120% of the federal midterm rate for the appropriate month is assumed to be 4.5% and, when applicable, this is the interest rate that will be used for calculations.
distributions will be over Mr. B’s life only and, where applicable, single life expectancy will be used for calculations.
1. Required minimum distribution method
For 2003, the annual distribution amount ($11,695.91) is calculated by dividing the December 31, 2002, account balance ($400,000) by the single life expectancy (34.2) obtained from Q&A1 of § 1.401(a)(9)9 of the Income Tax Regulations when an age of 50 is used.
$400,000/34.2 = $11,695.91
For subsequent years, the annual distribution amount will be calculated by dividing the account balance as of December 31 of the prior year by the single life expectancy obtained from the same single life expectancy table using the age attained in the year for which distributions are calculated. For example, if Mr. B's IRA account balance, after the 2003 distribution has been paid, is $408,304 on December 31, 2003, the annual distribution amount for 2004 ($12,261.38) is calculated by dividing the December 31, 2003 account balance ($408,304) by the single life expectancy (33.3) obtained from Q&A1 of § 1.401(a)(9)9 of the Income Tax Regulations when an age of 51 is used.
$408,304/33.3 = $12,261.38
2. Fixed amortization method
For 2003, the annual distribution amount will be calculated by amortizing the account balance ($400,000) over a number of years equal to Mr. B’s single life expectancy (34.2) (obtained from Q&A1 of § 1.401(a)(9)9 of the Income Tax Regulations when an age of 50 is used), at a rate of interest equal to 4.5%. If an endofyear payment is calculated, then the annual distribution amount in 2003 is $23,134.27. Once an annual distribution amount is calculated under this fixed method, the same amount will be distributed under this method in subsequent years.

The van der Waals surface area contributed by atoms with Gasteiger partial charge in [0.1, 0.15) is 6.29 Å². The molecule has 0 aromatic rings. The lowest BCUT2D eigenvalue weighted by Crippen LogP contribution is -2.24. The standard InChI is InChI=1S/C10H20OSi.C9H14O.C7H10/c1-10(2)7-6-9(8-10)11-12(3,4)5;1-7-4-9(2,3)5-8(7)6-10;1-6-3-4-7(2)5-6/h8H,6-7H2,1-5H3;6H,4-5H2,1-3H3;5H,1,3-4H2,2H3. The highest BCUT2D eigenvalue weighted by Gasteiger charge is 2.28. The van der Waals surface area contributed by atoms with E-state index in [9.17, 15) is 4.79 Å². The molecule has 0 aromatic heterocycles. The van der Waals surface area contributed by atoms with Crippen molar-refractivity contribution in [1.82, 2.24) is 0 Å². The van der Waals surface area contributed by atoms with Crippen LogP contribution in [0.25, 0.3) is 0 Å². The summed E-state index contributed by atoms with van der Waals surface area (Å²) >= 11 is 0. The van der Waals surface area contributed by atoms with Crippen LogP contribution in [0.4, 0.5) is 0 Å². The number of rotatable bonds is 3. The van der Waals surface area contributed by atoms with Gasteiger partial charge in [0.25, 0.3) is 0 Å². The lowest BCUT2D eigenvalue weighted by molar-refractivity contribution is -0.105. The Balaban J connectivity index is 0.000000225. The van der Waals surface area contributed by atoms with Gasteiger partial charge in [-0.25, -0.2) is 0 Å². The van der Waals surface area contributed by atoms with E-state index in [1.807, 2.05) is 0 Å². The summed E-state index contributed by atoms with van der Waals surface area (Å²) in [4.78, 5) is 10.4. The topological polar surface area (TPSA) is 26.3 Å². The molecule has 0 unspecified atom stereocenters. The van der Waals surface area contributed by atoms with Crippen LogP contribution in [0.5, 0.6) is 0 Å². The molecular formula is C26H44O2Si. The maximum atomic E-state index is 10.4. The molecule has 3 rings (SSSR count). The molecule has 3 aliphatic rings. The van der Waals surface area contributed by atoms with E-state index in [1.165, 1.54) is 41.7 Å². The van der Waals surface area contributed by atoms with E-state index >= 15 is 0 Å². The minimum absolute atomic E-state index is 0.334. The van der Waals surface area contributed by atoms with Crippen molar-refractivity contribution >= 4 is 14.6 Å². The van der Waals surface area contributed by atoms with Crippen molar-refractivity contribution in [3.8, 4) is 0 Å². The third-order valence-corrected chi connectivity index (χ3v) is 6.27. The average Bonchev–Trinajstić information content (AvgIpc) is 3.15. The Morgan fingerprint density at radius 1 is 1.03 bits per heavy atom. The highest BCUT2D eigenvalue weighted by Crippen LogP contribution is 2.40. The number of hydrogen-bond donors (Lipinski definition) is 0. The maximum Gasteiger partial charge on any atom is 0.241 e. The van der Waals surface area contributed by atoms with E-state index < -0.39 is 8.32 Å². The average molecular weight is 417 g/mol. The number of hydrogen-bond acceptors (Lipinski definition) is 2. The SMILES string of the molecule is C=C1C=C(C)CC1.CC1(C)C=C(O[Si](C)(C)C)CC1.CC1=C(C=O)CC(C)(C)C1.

3. Fixed annuitization method
Under this method the annual distribution amount for 2003 is equal to the account balance ($400,000) divided by the cost of an annuity factor that would provide one dollar a year over Mr. B’s life, beginning at age 50 (i.e., the actuArial present value of an annuity of one dollar a year payable for the life of a 50 year old). The age 50 annuity factor (17.462) is calculated based on the mortality table in Appendix B of Rev. Rul. 200262 and an interest rate of 4.5%. Such calculations would normally be made by an actuary.
The annual distribution amount is calculated as
$400,000/17.462 = $22,906.88
Once an annual distribution amount is calculated under this fixed method, the same amount will be distributed under this method in subsequent years.
Return to List of FAQs
What is an example of a onetime change from a fixed amortization method to the required minimum distribution method?
Facts and Assumptions:
Mr. S started receiving distributions from his IRA in the form of annual substantially equal periodic payments in 1998 at age 50. His annual payment ($97,258) had been originally calculated using the amortization methodology, with the same amount distributed each year. Following a steep decline in his IRA account balance from $1,400,000 in 1998 to $750,000 in 2002, Mr. S would like to use the special rule allowing a onetime change to the required minimum distribution method provided in section 2.03(b) of Rev. Rul. 200262 to determine a new annual distribution amount for 2002. For this onetime change in method, Mr. S will determine an annual distribution amount for 2002 using his IRA account balance on September 30, 2002 ($750,000), and a single life expectancy of 30.5 (obtained from Q&A1 of § 1.401(a)(9)9 of the Income Tax Regulations when an age of 54 is used).
Under the new method, the annual distribution amount for 2002 is $24,590.16 ($750,000/30.5). Mr. S must use the required minimum distribution method to determine the annual distribution amount for subsequent years.
Return to List of FAQs
What is the effect of an account being completely depleted?
If an individual's assets in an individual account plan or an IRA are depleted, the individual will not be subject to the income tax of section 72(t)(1) of the Code as a result of not receiving substantially equal periodic payments. In addition, the recapture tax described in section 72(t)(4) of the Code will not be applicable.
Return to List of FAQs
Are the methods contained in Rev. Rul. 200262 the only acceptable methods of meeting section 72(t)(2)(A)(iv) of the Code?
No. Another method may be used in a private letter ruling request, but, of course, it would be subject to individual analysis.
Return to List of FAQs